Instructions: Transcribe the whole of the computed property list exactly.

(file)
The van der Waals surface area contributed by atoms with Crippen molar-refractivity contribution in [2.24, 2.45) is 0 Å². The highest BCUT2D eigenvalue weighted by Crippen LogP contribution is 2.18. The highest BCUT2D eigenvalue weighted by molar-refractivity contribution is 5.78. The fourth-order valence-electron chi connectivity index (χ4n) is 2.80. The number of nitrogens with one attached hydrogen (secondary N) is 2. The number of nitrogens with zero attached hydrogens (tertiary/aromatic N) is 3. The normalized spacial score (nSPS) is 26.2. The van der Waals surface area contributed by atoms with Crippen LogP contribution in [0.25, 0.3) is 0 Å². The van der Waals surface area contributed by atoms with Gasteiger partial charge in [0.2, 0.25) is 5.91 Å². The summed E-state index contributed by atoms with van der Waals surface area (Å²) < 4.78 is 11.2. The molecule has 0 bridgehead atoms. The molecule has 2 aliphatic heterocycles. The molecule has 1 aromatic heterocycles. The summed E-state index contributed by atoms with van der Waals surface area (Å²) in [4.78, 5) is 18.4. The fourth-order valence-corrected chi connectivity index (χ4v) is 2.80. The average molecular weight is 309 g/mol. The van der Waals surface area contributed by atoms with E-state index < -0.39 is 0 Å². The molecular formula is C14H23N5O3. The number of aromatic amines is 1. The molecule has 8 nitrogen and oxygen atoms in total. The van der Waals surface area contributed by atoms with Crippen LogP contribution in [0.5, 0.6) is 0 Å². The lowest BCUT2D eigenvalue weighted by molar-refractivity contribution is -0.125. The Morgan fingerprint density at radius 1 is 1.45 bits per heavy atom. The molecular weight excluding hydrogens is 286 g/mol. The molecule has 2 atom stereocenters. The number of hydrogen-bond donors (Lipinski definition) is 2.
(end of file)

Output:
The van der Waals surface area contributed by atoms with Crippen molar-refractivity contribution in [2.24, 2.45) is 0 Å². The highest BCUT2D eigenvalue weighted by Crippen LogP contribution is 2.18. The highest BCUT2D eigenvalue weighted by molar-refractivity contribution is 5.78. The fourth-order valence-electron chi connectivity index (χ4n) is 2.80. The number of nitrogens with one attached hydrogen (secondary N) is 2. The number of nitrogens with zero attached hydrogens (tertiary/aromatic N) is 3. The normalized spacial score (nSPS) is 26.2. The van der Waals surface area contributed by atoms with Crippen LogP contribution in [0.25, 0.3) is 0 Å². The van der Waals surface area contributed by atoms with Gasteiger partial charge in [0.2, 0.25) is 5.91 Å². The summed E-state index contributed by atoms with van der Waals surface area (Å²) < 4.78 is 11.2. The molecule has 0 bridgehead atoms. The molecule has 2 aliphatic heterocycles. The molecule has 1 aromatic heterocycles. The summed E-state index contributed by atoms with van der Waals surface area (Å²) in [4.78, 5) is 18.4. The fourth-order valence-corrected chi connectivity index (χ4v) is 2.80. The average molecular weight is 309 g/mol. The van der Waals surface area contributed by atoms with E-state index < -0.39 is 0 Å². The molecular formula is C14H23N5O3. The number of aromatic amines is 1. The molecule has 8 nitrogen and oxygen atoms in total. The van der Waals surface area contributed by atoms with Crippen LogP contribution in [0.5, 0.6) is 0 Å². The lowest BCUT2D eigenvalue weighted by molar-refractivity contribution is -0.125. The Morgan fingerprint density at radius 1 is 1.45 bits per heavy atom. The molecular weight excluding hydrogens is 286 g/mol. The molecule has 2 atom stereocenters. The number of hydrogen-bond donors (Lipinski definition) is 2.